When the first book of this project, The House on Teacher’s Lane by Rachel Simon, shows up in my mailbox, I can’t wait to start reading. But first, I do what I always do — check out the cover, a nice photo of an old row house on a leafy street. Then I read the blurb — sounds good, promises to be “life affirming.” Inside the cover I find lots of quotes about the author’s previous book. It seems like that book, Riding the Bus with my Sister, about Simon’s relationship with her developmentally disabled sister was a bestseller and adapted as a Hallmark Hall of Fame movie. A hard act to follow.
The House on Teacher’s Lane is a story about love and family relationships set within the framework of rehabbing a hundred year old row house in the small city of Wilmington, Delaware. I read chapter one and think, Yes! This is just what I was hoping for. I discover that the author’s neighborhood, “sandwiched between downtown office towers at the hill’s peak and a genteel park at the hill’s bottom” is a real community where neighborly gatherings are common and people care about each other. It’s a place where you can walk to do errands or down to the park across a nineteenth century stucco bridge and along a cobblestone road. Walking along the Brandywine Parkway toward the river, you might even spot a great blue heron. Simon and her husband see one all the time. They’ve named him Edward. There’s a zoo and a major hospital and it’s close to the interstate, but quiet. It seems lovely.
The house itself has a terra cotta porch, a heavy oak front door, hardwood floors, plaster walls and working transom windows. Just before the project begins, Simon and her husband share a moment holding hands and looking out at the street from the third floor music room. She says, It seemed as if we were in a glass ship sailing down a river of row houses and trees, embarking on a voyage that transcended our failed past. I can picture the majestic sycamores which line the street and drape one set of windows while the sunlight streams in. I think about their failed past. Simon and her husband, Hal, have only been married a few years after having an on again, off again relationship for nineteen years. Nineteen! It seems she couldn’t commit and didn’t recognize all of Hal’s great qualities until she spent time away from him. But now they’re back together and living their happily ever after.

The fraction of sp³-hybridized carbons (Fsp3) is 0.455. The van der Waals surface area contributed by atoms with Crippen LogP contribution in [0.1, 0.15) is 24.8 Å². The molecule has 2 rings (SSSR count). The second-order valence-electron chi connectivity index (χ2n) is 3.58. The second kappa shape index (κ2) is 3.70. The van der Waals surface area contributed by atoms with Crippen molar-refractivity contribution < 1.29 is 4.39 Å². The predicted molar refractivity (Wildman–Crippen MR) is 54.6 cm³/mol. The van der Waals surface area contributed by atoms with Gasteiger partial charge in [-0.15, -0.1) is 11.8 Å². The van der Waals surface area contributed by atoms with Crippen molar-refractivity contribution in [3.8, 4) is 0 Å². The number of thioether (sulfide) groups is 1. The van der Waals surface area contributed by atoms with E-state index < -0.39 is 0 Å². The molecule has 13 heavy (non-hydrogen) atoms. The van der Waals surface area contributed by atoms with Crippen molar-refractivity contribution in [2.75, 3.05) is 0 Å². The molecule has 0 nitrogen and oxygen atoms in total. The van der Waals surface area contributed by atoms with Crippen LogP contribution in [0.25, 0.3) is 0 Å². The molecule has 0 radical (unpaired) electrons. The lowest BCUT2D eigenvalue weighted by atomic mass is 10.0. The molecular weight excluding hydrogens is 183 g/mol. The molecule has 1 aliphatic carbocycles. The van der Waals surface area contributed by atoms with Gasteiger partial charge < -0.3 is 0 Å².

Near the end of chapter one, Simon muses: “Is it possible that I’m beginning to see less of what isn’t and more of what is?” And herein lies the rub. Simon seems a bit of a whiner. She does seem to always comment on what isn’t — what’s lacking in relationships with her husband and her family, what’s lacking in the old house. The concept here is that against the backdrop of the construction project, Simon works on her relationships in the same way her husband works on their remodel. But I don’t think these two ideas echo each other in a convincing way in this memoir. And, for my purposes, I’m looking for a book that gives me a real sense of Delaware as a place. Early on, Simon notes that while Hal thinks in terms of things you can see or hear . . . my conversation seldom strayed from emotions and memory and relationships and the meaning of life.” Alas, this is also true. Only in chapter one do I get a sense of what makes Wilmington unique. The rest of the book could be happening in Anywhere, U.S.A. There is some lovely writing here, and Simon has some useful things to say about relationships and what it takes to keep them viable, but the memoir lacks what I am looking for and this worries me.
I realize that in my first attempt to explain exactly what I’m after in my quest to read a book about each state, I have not made myself clear. After all, I’m just beginning this journey, trying to figure it out while I dive right in, or drive right through. But wait. The bookseller at Ninth Street Book Shop mentioned another Delaware writer first, Christopher Castellani. I should look him up! Even though his latest novel takes place in Italy, the earlier ones in this family trilogy are set in Wilmington. But they might be out of print. I log on to the Seattle Public Library catalog. Turns out that the second in the trilogy, The Saint of Lost Things, the story of an Italian couple who move to Wilmington to start a new life in the 1950’s, is available so I order it up with my fingers crossed.